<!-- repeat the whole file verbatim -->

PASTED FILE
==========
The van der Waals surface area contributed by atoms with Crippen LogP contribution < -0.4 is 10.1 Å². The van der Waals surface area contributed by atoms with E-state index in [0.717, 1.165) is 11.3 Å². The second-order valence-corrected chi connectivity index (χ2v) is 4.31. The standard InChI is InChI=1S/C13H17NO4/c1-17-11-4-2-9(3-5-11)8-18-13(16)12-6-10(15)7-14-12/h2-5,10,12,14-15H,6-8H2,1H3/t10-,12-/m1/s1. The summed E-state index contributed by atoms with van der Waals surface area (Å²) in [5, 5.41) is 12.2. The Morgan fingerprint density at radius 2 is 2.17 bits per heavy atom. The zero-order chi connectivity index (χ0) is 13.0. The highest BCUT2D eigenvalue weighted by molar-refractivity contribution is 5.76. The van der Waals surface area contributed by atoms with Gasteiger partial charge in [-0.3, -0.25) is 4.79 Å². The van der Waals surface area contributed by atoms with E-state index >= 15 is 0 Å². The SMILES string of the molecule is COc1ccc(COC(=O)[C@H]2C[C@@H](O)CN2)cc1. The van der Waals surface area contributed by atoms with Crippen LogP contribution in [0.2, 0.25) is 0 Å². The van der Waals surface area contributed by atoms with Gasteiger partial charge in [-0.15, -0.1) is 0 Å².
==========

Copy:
The van der Waals surface area contributed by atoms with Crippen LogP contribution < -0.4 is 10.1 Å². The van der Waals surface area contributed by atoms with E-state index in [0.717, 1.165) is 11.3 Å². The second-order valence-corrected chi connectivity index (χ2v) is 4.31. The standard InChI is InChI=1S/C13H17NO4/c1-17-11-4-2-9(3-5-11)8-18-13(16)12-6-10(15)7-14-12/h2-5,10,12,14-15H,6-8H2,1H3/t10-,12-/m1/s1. The summed E-state index contributed by atoms with van der Waals surface area (Å²) in [5, 5.41) is 12.2. The Morgan fingerprint density at radius 2 is 2.17 bits per heavy atom. The zero-order chi connectivity index (χ0) is 13.0. The highest BCUT2D eigenvalue weighted by molar-refractivity contribution is 5.76. The van der Waals surface area contributed by atoms with Gasteiger partial charge in [-0.3, -0.25) is 4.79 Å². The van der Waals surface area contributed by atoms with E-state index >= 15 is 0 Å². The SMILES string of the molecule is COc1ccc(COC(=O)[C@H]2C[C@@H](O)CN2)cc1. The van der Waals surface area contributed by atoms with Crippen LogP contribution in [0.2, 0.25) is 0 Å². The van der Waals surface area contributed by atoms with Gasteiger partial charge in [-0.15, -0.1) is 0 Å².